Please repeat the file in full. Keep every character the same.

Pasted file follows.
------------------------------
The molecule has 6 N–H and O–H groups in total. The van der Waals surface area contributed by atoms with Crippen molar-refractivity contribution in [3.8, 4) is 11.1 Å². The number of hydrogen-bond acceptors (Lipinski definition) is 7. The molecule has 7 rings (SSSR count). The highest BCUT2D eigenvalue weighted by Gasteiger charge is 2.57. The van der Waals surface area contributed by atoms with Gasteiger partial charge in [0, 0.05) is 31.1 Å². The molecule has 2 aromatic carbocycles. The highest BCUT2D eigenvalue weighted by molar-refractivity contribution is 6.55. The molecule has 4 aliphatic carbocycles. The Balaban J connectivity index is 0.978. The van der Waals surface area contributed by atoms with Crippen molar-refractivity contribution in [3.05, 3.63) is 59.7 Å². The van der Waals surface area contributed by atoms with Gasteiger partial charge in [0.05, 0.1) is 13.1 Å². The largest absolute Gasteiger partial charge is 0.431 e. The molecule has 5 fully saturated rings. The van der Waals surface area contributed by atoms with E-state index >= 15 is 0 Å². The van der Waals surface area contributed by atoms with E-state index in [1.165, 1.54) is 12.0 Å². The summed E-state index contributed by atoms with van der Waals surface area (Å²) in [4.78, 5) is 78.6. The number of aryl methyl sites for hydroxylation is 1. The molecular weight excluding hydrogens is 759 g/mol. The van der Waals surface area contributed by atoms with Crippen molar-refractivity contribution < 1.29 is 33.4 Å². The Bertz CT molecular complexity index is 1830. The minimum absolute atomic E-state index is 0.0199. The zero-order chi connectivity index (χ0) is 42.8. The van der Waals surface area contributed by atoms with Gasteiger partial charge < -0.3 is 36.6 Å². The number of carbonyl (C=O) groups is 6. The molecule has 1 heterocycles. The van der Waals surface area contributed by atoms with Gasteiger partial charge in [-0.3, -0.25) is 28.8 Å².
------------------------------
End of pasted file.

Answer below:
The molecule has 6 N–H and O–H groups in total. The van der Waals surface area contributed by atoms with Crippen molar-refractivity contribution in [3.8, 4) is 11.1 Å². The number of hydrogen-bond acceptors (Lipinski definition) is 7. The molecule has 7 rings (SSSR count). The highest BCUT2D eigenvalue weighted by Gasteiger charge is 2.57. The van der Waals surface area contributed by atoms with Gasteiger partial charge in [0, 0.05) is 31.1 Å². The molecule has 2 aromatic carbocycles. The highest BCUT2D eigenvalue weighted by molar-refractivity contribution is 6.55. The molecule has 4 aliphatic carbocycles. The Balaban J connectivity index is 0.978. The van der Waals surface area contributed by atoms with Crippen molar-refractivity contribution in [3.05, 3.63) is 59.7 Å². The van der Waals surface area contributed by atoms with Gasteiger partial charge in [0.05, 0.1) is 13.1 Å². The largest absolute Gasteiger partial charge is 0.431 e. The molecule has 5 fully saturated rings. The van der Waals surface area contributed by atoms with E-state index >= 15 is 0 Å². The van der Waals surface area contributed by atoms with E-state index in [1.165, 1.54) is 12.0 Å². The summed E-state index contributed by atoms with van der Waals surface area (Å²) in [4.78, 5) is 78.6. The number of aryl methyl sites for hydroxylation is 1. The molecular weight excluding hydrogens is 759 g/mol. The van der Waals surface area contributed by atoms with Crippen molar-refractivity contribution < 1.29 is 33.4 Å². The Bertz CT molecular complexity index is 1830. The minimum absolute atomic E-state index is 0.0199. The zero-order chi connectivity index (χ0) is 42.8. The van der Waals surface area contributed by atoms with Gasteiger partial charge < -0.3 is 36.6 Å². The number of carbonyl (C=O) groups is 6. The molecule has 1 heterocycles. The van der Waals surface area contributed by atoms with Gasteiger partial charge in [-0.3, -0.25) is 28.8 Å².